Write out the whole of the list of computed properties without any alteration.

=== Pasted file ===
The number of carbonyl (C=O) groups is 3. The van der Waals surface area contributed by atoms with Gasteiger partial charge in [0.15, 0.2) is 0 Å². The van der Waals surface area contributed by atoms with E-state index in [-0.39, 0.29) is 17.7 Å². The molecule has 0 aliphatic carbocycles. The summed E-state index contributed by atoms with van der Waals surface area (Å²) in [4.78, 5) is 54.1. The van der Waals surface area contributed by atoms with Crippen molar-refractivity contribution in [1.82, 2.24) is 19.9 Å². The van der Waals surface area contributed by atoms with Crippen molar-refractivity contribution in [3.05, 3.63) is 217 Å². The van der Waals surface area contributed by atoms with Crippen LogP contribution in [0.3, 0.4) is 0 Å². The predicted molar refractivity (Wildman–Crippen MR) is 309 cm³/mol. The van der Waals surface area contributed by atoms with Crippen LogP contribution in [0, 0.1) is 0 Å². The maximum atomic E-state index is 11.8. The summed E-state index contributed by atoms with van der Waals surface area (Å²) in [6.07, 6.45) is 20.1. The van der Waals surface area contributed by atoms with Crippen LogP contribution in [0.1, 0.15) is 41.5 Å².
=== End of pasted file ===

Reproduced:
The number of carbonyl (C=O) groups is 3. The van der Waals surface area contributed by atoms with Gasteiger partial charge in [0.15, 0.2) is 0 Å². The van der Waals surface area contributed by atoms with E-state index in [-0.39, 0.29) is 17.7 Å². The molecule has 0 aliphatic carbocycles. The summed E-state index contributed by atoms with van der Waals surface area (Å²) in [4.78, 5) is 54.1. The van der Waals surface area contributed by atoms with Crippen molar-refractivity contribution in [1.82, 2.24) is 19.9 Å². The van der Waals surface area contributed by atoms with Crippen molar-refractivity contribution in [3.05, 3.63) is 217 Å². The van der Waals surface area contributed by atoms with Crippen LogP contribution in [0.3, 0.4) is 0 Å². The predicted molar refractivity (Wildman–Crippen MR) is 309 cm³/mol. The van der Waals surface area contributed by atoms with Crippen LogP contribution in [0, 0.1) is 0 Å². The maximum atomic E-state index is 11.8. The summed E-state index contributed by atoms with van der Waals surface area (Å²) in [6.07, 6.45) is 20.1. The van der Waals surface area contributed by atoms with Crippen LogP contribution in [0.1, 0.15) is 41.5 Å².